A warped and twisted, low-standing, tree covered in dark bark. It's wild, overgrown tangle of branches creep across the ground in a large circle. The entire thing is covered in a multitude of thorns that shift from a bright acidic green to a deep blood red.
Sometimes walking through a moldering old crypt can be a pleasure. With the smell of bone dust and ancient burial wrappings, almost like a library. Certainly as quiet. Until you step in a patch of Choo Mold.
Mind the nettles son, it's wet out.
The fruit of the Wangadi tree should be treated with respect, because if eaten at the wrong time it can be mind blowing.
A higly misunderstood flora.
"And make sure the fruit stays dry."
- The Best Cook of Royal Navy, a book never read
Also known as Virgin’s Rose, the Secret Flower, and the Scarlet Lady
The Zenahin Flower, Zenahin Bloom, Star Eye, Mood Flower, Little Judge, it has many names.
A flower that blooms in honor of the sun itself.
Fluffy headed plant things with an equally fluffy headed personality
The grapes of sorrow
As the tree sprouted from his chest, and the roots anchored his body to the ground, he wished as he died that he had not eaten the golden apple.
The susurrating death-bringer of the Northern Moors.
"My god, what is that?"
"Orcweed, sir. Never need a wall with this growing."
The delicate flower of the deepest Arctic, bearing the essence of ephemeral purity.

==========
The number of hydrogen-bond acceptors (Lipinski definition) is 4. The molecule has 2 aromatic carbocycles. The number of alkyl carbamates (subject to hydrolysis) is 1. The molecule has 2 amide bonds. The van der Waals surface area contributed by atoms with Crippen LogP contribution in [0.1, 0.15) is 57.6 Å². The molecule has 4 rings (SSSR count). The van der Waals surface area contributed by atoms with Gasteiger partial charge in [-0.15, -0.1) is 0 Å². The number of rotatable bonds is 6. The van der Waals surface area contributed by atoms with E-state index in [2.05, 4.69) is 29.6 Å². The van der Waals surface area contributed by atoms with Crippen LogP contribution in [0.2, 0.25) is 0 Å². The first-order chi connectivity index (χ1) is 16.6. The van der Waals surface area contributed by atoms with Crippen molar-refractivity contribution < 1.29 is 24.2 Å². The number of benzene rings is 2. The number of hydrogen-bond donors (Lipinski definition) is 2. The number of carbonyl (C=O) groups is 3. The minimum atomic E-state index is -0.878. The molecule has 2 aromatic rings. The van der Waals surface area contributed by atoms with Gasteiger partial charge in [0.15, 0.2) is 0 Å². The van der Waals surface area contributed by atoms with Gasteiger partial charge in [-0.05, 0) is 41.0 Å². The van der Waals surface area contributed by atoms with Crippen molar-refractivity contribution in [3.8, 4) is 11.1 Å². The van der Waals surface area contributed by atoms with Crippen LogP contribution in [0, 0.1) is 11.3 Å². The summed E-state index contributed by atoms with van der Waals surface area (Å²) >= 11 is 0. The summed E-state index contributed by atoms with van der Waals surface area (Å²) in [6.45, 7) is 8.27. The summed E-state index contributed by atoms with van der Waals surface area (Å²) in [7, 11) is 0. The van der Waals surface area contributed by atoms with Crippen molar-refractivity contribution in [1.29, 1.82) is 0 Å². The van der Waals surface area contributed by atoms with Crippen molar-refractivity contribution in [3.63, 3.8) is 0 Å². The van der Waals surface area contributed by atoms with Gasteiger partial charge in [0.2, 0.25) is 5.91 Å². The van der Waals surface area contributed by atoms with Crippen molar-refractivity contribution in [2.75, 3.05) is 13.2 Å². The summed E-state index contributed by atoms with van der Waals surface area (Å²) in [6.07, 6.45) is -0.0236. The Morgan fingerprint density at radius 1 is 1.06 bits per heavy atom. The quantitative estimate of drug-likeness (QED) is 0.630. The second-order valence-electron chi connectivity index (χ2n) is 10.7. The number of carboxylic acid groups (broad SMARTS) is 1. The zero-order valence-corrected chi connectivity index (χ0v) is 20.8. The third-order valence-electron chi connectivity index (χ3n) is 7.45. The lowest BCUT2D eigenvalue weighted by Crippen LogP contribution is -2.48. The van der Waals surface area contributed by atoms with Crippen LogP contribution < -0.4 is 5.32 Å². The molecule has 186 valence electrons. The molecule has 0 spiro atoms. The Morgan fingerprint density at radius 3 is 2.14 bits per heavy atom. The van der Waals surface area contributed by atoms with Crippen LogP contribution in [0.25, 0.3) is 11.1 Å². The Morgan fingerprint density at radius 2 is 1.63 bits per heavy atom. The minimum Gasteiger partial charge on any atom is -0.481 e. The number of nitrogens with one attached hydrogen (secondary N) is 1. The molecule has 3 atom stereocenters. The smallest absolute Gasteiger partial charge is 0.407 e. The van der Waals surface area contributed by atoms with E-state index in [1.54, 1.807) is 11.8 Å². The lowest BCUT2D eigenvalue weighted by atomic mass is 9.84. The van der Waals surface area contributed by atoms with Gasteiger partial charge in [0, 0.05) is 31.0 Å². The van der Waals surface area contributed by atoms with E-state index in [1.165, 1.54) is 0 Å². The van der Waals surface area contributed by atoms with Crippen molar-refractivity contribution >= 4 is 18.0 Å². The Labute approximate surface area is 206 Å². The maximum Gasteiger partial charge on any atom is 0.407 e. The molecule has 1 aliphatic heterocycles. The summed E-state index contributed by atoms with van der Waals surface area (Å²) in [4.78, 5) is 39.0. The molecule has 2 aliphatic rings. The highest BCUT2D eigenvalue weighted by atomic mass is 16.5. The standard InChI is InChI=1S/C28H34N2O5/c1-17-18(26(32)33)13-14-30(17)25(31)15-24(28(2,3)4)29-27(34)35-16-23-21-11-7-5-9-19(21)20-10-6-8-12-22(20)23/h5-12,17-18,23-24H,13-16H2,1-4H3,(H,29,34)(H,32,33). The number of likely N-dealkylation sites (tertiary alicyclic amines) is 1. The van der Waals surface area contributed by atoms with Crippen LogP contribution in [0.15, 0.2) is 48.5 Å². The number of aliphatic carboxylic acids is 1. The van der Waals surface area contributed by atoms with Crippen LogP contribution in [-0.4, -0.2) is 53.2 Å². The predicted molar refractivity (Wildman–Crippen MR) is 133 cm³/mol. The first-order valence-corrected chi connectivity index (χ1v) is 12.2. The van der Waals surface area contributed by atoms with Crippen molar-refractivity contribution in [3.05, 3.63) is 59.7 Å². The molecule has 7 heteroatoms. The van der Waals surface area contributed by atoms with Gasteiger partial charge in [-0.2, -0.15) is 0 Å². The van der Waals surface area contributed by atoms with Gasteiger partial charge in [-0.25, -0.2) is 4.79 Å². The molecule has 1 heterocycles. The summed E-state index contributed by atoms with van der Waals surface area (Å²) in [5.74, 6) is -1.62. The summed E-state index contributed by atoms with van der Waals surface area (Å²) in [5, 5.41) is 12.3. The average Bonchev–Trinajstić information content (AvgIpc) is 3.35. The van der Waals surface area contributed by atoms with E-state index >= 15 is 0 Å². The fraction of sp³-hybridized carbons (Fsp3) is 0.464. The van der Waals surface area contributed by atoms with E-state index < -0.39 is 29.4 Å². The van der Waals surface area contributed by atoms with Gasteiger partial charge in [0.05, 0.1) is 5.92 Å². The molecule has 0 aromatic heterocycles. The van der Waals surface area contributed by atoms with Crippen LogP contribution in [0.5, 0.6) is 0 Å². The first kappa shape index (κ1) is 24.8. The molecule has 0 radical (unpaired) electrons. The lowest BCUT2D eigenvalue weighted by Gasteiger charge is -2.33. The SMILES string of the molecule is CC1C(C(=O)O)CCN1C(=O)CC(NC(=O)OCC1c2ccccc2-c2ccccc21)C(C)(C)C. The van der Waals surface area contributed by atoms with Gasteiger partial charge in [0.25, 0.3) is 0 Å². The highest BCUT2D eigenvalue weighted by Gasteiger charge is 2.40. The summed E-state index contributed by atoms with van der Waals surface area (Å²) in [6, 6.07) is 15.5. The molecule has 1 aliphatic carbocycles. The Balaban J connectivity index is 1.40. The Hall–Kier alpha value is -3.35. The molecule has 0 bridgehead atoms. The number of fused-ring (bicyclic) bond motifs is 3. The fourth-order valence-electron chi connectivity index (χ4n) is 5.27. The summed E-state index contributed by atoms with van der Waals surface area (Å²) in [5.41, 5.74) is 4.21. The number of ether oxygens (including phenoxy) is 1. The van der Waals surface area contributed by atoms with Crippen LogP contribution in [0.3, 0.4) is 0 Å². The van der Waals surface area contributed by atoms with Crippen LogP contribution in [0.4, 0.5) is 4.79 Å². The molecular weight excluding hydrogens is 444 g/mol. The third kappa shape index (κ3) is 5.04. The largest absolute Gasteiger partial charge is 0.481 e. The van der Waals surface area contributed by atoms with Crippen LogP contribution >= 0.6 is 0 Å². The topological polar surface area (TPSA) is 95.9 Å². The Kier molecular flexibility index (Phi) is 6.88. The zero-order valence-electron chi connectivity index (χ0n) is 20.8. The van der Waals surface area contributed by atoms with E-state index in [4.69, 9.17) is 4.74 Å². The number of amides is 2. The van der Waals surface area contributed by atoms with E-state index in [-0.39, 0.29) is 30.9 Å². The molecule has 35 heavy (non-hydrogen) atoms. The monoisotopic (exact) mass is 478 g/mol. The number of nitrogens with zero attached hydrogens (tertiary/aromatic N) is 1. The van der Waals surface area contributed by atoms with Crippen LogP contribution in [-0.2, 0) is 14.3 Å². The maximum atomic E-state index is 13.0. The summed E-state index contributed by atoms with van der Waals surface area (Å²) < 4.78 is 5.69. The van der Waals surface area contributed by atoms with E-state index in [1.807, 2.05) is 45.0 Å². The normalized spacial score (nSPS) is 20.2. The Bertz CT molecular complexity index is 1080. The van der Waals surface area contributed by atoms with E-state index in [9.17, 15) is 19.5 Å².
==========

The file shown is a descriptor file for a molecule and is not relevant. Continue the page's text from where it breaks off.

Prized for the metallic sheen of the foliage, this peculiar plant dwells on the banks of mountain rivers, relying on heavy metals and photoelectric power to spread itself
Medicinal Plants Real world list
- First encountered during the Green War, leading to the loss of Castle Marcharin at the culmination of the Druid’s Seige
A flower from the gardens of the Divine…
The Shambler is not a subtle foe. It bursts onto the scene like an elephant-sized lion to trample and smash it’s foes…
The old clock tower stands tall, but the bulk of the uppermost storey is crumbling and unsafe, with gaping cracks in the walls. The metal struts and girders supporting the great bronze bells are still intact, though, and the bells survive. The grotesque gargoyles and arabesques which decorated the original design have either fallen into the street (once or twice a year more bricks fall from the tower, prompting calls for its demolition) or have been defaced, but the main doors to the clock tower are still intact and show signs of being kept in working order. This is the home of The Captains, clad in raggedy clothes, with sooty faces, and perpetually runny noses. But behind each set of eyes is the look of a survivor. They live to stick together and make it through each day. Older than their years in many ways, the friendship they share with each other and Wims ghost keeps the core of a childs innocence and hope alive in each. But they are still very suspicious of outsiders. They are a group of street children who live in the clock tower. Some are orphans, some runaways, and some nomads who occasionally return to their homes. But they’re all poor, dirty and perpetually hungry, as well as being wily, unscrupulous and mischievous in a fairly brutal way. Enough of them have suffered at the hands of adults for all of them to be wary of any grown-ups, particularly ones who ask too many questions, although with hard work and a lot of food it might be possible to win the confidence or even the trust of a few of them.